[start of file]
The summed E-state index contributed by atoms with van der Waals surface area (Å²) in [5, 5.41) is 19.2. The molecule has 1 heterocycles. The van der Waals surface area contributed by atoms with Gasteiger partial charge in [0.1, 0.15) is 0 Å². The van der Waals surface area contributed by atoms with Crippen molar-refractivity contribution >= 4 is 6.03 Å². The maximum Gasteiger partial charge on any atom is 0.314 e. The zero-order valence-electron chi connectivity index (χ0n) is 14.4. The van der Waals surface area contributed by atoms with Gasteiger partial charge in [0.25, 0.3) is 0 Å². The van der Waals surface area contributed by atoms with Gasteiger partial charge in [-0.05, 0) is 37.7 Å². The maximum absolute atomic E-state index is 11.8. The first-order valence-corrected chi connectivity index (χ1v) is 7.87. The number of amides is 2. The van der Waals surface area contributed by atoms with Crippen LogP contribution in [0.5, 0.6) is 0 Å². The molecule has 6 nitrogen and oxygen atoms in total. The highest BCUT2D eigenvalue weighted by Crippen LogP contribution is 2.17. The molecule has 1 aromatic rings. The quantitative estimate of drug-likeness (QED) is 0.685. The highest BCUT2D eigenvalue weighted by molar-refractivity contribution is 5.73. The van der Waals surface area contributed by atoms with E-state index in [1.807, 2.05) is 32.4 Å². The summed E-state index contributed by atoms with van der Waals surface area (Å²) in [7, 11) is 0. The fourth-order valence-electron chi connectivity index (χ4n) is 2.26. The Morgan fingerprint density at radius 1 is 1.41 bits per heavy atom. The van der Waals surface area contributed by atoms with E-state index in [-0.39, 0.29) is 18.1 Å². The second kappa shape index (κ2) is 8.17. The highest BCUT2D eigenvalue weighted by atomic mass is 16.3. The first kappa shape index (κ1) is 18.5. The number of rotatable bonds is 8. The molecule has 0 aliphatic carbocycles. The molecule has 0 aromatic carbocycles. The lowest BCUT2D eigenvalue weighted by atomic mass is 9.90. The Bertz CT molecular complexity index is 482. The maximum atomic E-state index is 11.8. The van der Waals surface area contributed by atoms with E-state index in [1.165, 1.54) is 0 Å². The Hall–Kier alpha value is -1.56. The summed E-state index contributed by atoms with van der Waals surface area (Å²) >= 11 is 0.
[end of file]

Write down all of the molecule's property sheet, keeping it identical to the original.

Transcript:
The summed E-state index contributed by atoms with van der Waals surface area (Å²) in [5, 5.41) is 19.2. The molecule has 1 heterocycles. The van der Waals surface area contributed by atoms with Gasteiger partial charge in [0.1, 0.15) is 0 Å². The van der Waals surface area contributed by atoms with Crippen molar-refractivity contribution >= 4 is 6.03 Å². The maximum Gasteiger partial charge on any atom is 0.314 e. The zero-order valence-electron chi connectivity index (χ0n) is 14.4. The van der Waals surface area contributed by atoms with Gasteiger partial charge in [0.25, 0.3) is 0 Å². The van der Waals surface area contributed by atoms with Gasteiger partial charge in [-0.05, 0) is 37.7 Å². The maximum absolute atomic E-state index is 11.8. The first-order valence-corrected chi connectivity index (χ1v) is 7.87. The number of amides is 2. The van der Waals surface area contributed by atoms with Crippen LogP contribution in [0.5, 0.6) is 0 Å². The molecule has 6 nitrogen and oxygen atoms in total. The highest BCUT2D eigenvalue weighted by Crippen LogP contribution is 2.17. The molecule has 1 aromatic rings. The quantitative estimate of drug-likeness (QED) is 0.685. The highest BCUT2D eigenvalue weighted by molar-refractivity contribution is 5.73. The van der Waals surface area contributed by atoms with E-state index in [1.807, 2.05) is 32.4 Å². The summed E-state index contributed by atoms with van der Waals surface area (Å²) in [7, 11) is 0. The fourth-order valence-electron chi connectivity index (χ4n) is 2.26. The Morgan fingerprint density at radius 1 is 1.41 bits per heavy atom. The van der Waals surface area contributed by atoms with E-state index in [-0.39, 0.29) is 18.1 Å². The second kappa shape index (κ2) is 8.17. The highest BCUT2D eigenvalue weighted by atomic mass is 16.3. The first kappa shape index (κ1) is 18.5. The number of rotatable bonds is 8. The molecule has 0 aliphatic carbocycles. The molecule has 0 aromatic carbocycles. The lowest BCUT2D eigenvalue weighted by atomic mass is 9.90. The Bertz CT molecular complexity index is 482. The maximum atomic E-state index is 11.8. The van der Waals surface area contributed by atoms with E-state index in [1.165, 1.54) is 0 Å². The Hall–Kier alpha value is -1.56. The summed E-state index contributed by atoms with van der Waals surface area (Å²) >= 11 is 0.